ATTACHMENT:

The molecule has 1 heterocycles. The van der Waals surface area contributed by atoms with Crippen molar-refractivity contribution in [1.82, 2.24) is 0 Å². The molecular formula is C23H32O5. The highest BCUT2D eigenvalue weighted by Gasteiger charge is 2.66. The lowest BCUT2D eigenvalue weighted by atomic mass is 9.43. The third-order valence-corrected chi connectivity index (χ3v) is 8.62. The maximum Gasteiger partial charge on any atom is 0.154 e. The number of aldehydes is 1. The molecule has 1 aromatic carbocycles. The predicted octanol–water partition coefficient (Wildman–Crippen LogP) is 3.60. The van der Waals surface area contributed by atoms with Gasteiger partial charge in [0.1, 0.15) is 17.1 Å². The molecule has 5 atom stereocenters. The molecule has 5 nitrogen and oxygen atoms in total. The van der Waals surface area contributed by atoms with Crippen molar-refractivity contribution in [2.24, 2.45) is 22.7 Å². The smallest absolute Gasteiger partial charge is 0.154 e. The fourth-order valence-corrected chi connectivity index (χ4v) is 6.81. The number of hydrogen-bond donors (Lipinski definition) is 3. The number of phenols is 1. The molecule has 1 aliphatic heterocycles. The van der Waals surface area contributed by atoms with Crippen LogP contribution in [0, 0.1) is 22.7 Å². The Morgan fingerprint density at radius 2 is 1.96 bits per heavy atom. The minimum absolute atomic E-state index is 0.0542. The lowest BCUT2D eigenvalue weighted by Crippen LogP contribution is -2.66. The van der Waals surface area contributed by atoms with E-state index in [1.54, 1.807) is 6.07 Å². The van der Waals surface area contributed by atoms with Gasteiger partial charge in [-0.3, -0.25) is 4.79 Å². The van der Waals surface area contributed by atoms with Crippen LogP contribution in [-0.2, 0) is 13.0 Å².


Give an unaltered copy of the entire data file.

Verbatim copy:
The molecule has 1 heterocycles. The van der Waals surface area contributed by atoms with Crippen molar-refractivity contribution in [1.82, 2.24) is 0 Å². The molecular formula is C23H32O5. The highest BCUT2D eigenvalue weighted by Gasteiger charge is 2.66. The lowest BCUT2D eigenvalue weighted by atomic mass is 9.43. The third-order valence-corrected chi connectivity index (χ3v) is 8.62. The maximum Gasteiger partial charge on any atom is 0.154 e. The number of aldehydes is 1. The molecule has 1 aromatic carbocycles. The predicted octanol–water partition coefficient (Wildman–Crippen LogP) is 3.60. The van der Waals surface area contributed by atoms with Gasteiger partial charge in [0.1, 0.15) is 17.1 Å². The molecule has 5 atom stereocenters. The molecule has 5 nitrogen and oxygen atoms in total. The van der Waals surface area contributed by atoms with Crippen molar-refractivity contribution in [2.24, 2.45) is 22.7 Å². The smallest absolute Gasteiger partial charge is 0.154 e. The fourth-order valence-corrected chi connectivity index (χ4v) is 6.81. The number of hydrogen-bond donors (Lipinski definition) is 3. The number of phenols is 1. The molecule has 1 aliphatic heterocycles. The van der Waals surface area contributed by atoms with Crippen LogP contribution in [0, 0.1) is 22.7 Å². The Morgan fingerprint density at radius 2 is 1.96 bits per heavy atom. The minimum absolute atomic E-state index is 0.0542. The lowest BCUT2D eigenvalue weighted by Crippen LogP contribution is -2.66. The van der Waals surface area contributed by atoms with E-state index in [1.54, 1.807) is 6.07 Å². The van der Waals surface area contributed by atoms with Gasteiger partial charge in [-0.3, -0.25) is 4.79 Å². The van der Waals surface area contributed by atoms with Crippen LogP contribution in [-0.2, 0) is 13.0 Å².